Brian Pillman was a professional wrestler and football player, and it wasn’t until the end of his football career that he decided to transition into wrestling and soon began training under Stu Hart and his sons. His wrestling debut was in November 1986 in Hart’s Stampede Wrestling promotion in Calgary, and later went on to appear in top organizations like ECW, WCW and WWE. Pillman had a legacy as “The Loose Cannon” as he was always extremely energetic and agile in the ring. On October 5, 1997 Pillman was scheduled to wrestle Dude Love at the WWE pay-per-view Badd Blood: In Your House. He never showed… It was discovered that maids had found him dead earlier that day in his hotel room. The cause of death was a result of a previously undetected heart condition called arteriosclerosis heart disease. Pillman was 35.
8. Chris Candido
Chris Candido, was introduced to wrestling at a young age, his grandfather being “Popeye” Chuck Richards, a wrestler for WWE. Candido started training at the age of 14, and throughout his career he was a solid mid-card performer in almost every wrestling organization in North America. In April 2005, after enduring injuries in a TNA cage match, he had surgery to have plates placed in his leg. An infection developed in his leg and caused a blood clot. A few days later he developed pneumonia and while under surgery to have his lungs drained, he passed away.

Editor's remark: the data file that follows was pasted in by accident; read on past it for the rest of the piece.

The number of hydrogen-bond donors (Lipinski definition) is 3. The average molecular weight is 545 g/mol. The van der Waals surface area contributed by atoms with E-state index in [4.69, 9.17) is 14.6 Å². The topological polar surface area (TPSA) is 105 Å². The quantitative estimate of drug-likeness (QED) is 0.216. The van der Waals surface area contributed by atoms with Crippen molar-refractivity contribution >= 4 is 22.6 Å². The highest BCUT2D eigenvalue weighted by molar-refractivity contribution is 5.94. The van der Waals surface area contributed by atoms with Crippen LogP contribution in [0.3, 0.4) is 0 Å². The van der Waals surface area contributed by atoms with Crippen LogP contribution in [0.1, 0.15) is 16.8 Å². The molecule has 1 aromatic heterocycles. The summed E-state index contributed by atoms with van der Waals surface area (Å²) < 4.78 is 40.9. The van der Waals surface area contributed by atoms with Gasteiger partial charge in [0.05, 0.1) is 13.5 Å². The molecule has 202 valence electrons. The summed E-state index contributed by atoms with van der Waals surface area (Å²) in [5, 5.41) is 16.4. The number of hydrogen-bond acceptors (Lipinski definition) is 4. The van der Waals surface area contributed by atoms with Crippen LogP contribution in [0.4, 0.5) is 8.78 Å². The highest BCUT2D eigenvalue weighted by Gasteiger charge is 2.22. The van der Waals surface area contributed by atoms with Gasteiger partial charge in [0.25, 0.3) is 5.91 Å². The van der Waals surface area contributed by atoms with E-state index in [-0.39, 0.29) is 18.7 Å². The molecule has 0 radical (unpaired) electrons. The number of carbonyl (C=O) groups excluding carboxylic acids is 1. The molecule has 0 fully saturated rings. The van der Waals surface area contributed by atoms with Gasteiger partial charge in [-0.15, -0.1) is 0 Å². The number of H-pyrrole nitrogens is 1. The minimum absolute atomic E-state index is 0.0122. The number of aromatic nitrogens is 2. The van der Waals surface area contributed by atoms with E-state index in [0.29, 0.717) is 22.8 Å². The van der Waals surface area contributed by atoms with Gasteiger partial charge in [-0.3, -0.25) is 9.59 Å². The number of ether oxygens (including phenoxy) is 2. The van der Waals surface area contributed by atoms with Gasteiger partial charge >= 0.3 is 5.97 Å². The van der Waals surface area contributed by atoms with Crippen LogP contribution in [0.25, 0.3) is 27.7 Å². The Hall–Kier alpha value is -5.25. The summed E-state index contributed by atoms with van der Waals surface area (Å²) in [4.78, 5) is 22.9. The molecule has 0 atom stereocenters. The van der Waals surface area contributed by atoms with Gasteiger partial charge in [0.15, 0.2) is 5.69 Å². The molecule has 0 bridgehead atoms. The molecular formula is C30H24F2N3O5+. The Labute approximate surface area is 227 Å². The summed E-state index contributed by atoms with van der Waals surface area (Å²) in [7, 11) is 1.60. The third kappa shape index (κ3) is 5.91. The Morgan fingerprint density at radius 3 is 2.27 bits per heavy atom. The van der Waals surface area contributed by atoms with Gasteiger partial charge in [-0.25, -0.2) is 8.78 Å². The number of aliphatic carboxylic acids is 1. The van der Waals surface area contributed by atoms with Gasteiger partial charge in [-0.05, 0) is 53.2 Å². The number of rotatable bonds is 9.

7. Dynamite Kid
Kid is a retired professional wrestler. He competed in the World Wrestling Federation, Stampede Wrestling, All Japan Pro Wrestling and New Japan Pro Wrestling in the ’80s. His cousin was Davey Boy Smith, otherwise known as “The British Bulldog”, and together they were the tag team the British Bulldogs. Kid was well known for carrying out numerous diving head butts in his career and most likely they were the source of his medical issues. His problems started with a number of back and leg injuries. He is now disabled and uses a wheelchair, and has been told that he will never walk again. Dynamite Kid retired in 1996, his last match was the Legends of High-Flying in a 6-man tag. After his match, while waiting at the airport to go home, he had a seizure. Less than a year later he lost the use of his left leg before the total paralysis took over his body.
6. Andre The Giant